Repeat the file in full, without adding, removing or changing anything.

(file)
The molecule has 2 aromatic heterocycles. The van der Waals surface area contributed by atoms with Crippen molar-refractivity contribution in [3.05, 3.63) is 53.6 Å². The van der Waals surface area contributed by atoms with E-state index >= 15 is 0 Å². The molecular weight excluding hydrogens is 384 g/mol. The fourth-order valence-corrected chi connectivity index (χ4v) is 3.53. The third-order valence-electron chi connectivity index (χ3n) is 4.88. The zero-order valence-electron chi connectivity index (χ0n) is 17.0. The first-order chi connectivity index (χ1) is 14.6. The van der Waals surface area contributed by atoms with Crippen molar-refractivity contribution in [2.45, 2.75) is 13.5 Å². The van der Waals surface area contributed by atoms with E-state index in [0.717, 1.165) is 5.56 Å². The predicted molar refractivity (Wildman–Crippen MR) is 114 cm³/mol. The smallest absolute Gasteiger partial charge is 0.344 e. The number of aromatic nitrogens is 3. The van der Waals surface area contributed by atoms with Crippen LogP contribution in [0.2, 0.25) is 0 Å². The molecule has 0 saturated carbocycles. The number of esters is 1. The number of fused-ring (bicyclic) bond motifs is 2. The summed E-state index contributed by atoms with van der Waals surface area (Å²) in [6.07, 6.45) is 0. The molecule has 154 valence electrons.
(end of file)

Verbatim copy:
The molecule has 2 aromatic heterocycles. The van der Waals surface area contributed by atoms with Crippen molar-refractivity contribution in [3.05, 3.63) is 53.6 Å². The van der Waals surface area contributed by atoms with E-state index >= 15 is 0 Å². The molecular weight excluding hydrogens is 384 g/mol. The fourth-order valence-corrected chi connectivity index (χ4v) is 3.53. The third-order valence-electron chi connectivity index (χ3n) is 4.88. The zero-order valence-electron chi connectivity index (χ0n) is 17.0. The first-order chi connectivity index (χ1) is 14.6. The van der Waals surface area contributed by atoms with Crippen molar-refractivity contribution in [2.45, 2.75) is 13.5 Å². The van der Waals surface area contributed by atoms with E-state index in [0.717, 1.165) is 5.56 Å². The predicted molar refractivity (Wildman–Crippen MR) is 114 cm³/mol. The smallest absolute Gasteiger partial charge is 0.344 e. The number of aromatic nitrogens is 3. The van der Waals surface area contributed by atoms with Crippen LogP contribution in [0.2, 0.25) is 0 Å². The molecule has 0 saturated carbocycles. The number of esters is 1. The number of fused-ring (bicyclic) bond motifs is 2. The summed E-state index contributed by atoms with van der Waals surface area (Å²) in [6.07, 6.45) is 0. The molecule has 154 valence electrons.